SCENARIOS-Possible outcomes in NY attorney general race

September 10, 2010

By Basil Katz

NEW YORK, Sept 10 (Reuters) – As New York state prepares to elect its next attorney general, an office made nationally prominent for cracking down on Wall Street before the financial crisis erupted, five Democrats will face off in the primary on Tuesday to select who will run against the sole Republican.

Despite the powerful post’s “Sheriff of Wall Street” notoriety, voters are apathetic about the Democratic primary race. An August poll showed 81 percent of registered Democrats said they were undecided or not going to vote.

Following are possible scenarios as New Yorkers go the polls for the Sept. 14 primary and then the Nov. 2 election.


Schneiderman, 55, is considered the most left-leaning of the candidates and some experts see him as the front-runner in the primary. Schneiderman’s proposals for the attorney general office resemble many of those of the other candidates. For example, most of contenders say the office needs more power to probe public corruption. Schneiderman highlights the need for ethics reform and his concerns for low-income voters though he opposed a proposal to tax hedge fund residents who live out of state.


Rice, 45, a former Brooklyn prosecutor, won her first election in 2005 when she became Nassau County’s District Attorney. Emphasizing a kitchen-table approach to the job, she says she wants to be the “people’s lawyer.” Critics point to her lack of experience at the state or national level. As attorney general, she can be expected to weigh in on a broad set of issues such as gay marriage, the economy and education in an effort to broaden the position and distance it from its Wall Street enforcer image.


Coffey, 54, a private lawyer and former federal prosecutor in New York, says he has the most experience on Wall Street and understands markets better than the other candidates. His tenure would likely maintain the post’s “Sheriff of Wall Street” attitude but with a softer tone and a more positive working relationship with federal regulators, whom Coffey says he already knows.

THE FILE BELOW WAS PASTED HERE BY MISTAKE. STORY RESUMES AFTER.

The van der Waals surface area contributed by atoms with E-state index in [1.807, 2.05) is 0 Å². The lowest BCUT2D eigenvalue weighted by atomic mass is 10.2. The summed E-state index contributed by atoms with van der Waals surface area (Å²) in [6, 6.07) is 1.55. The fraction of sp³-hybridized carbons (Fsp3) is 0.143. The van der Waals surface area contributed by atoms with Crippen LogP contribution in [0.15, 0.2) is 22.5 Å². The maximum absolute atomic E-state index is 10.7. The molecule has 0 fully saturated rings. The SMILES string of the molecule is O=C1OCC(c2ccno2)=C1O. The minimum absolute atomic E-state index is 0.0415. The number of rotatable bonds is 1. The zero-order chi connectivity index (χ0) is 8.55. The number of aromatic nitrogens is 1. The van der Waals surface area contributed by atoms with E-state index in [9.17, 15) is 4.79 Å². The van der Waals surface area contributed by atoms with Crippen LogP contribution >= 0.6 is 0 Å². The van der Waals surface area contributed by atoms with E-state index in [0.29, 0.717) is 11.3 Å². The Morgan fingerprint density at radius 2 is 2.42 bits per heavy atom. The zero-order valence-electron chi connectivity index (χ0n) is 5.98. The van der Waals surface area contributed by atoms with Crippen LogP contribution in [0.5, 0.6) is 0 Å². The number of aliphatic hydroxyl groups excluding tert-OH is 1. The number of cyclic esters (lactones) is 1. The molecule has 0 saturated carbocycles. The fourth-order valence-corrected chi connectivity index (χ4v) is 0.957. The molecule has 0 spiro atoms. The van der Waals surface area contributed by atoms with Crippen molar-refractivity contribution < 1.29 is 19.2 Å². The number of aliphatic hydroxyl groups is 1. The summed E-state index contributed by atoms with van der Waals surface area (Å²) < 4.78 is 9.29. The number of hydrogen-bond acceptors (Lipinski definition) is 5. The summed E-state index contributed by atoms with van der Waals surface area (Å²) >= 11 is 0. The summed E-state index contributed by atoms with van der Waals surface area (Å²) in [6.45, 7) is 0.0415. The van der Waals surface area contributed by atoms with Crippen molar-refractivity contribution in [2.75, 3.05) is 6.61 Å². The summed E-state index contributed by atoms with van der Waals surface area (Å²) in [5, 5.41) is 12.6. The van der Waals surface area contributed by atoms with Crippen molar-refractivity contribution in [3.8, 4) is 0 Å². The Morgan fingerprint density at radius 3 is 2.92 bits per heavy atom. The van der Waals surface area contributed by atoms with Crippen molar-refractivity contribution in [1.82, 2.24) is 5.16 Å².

Both are considered outliers in the primary race. They highlight their near-wonkish expertise — state agencies for Dinallo, political institutions for Brodsky.

Dinallo, a former assistant to Eliot Spitzer when he was attorney general, said he worked on some of the biggest and most successful cases and has a vision for a post credit-crunch Wall Street, a world that requires different tools and a more long-term approach. He has not differentiated himself sufficiently from the other candidates and his association to Spitzer, who resigned from the governorship in disgrace, might hurt him with voters.

Brodsky is candid, at times too much, and does not seem to have the funds to overtake the other candidates. He has been painted as an insider, having served in the state Assembly for over two decades, an association that might disadvantage him with a public disgusted with politics in the capital, Albany.


The best thing that could happen to Dan Donovan, Staten Island’s 53-year-old District Attorney, would be a Schneiderman win in the primary. Running against Schneiderman would allow Donovan to attack the Democrat’s decidedly liberal views on issues such as dealing with sex offenders or potentially scaring away financial investment by beating down on Wall Street.

Donovan’s low-key approach might falter as he faces issues he opposes such as gay marriage, or the proposed Islamic center near the site of the Sept. 11, 2001 attacks in Manhattan. It is highly unlikely the overwhelmingly Democratic state would choose a Republican for such a high post, especially in a low-crime year.

(Additional reporting by Grant McCool, Joan Gralla, Mark Egan, Edith Honan and Daniel Trotta, Editing by Chizu Nomiyama)

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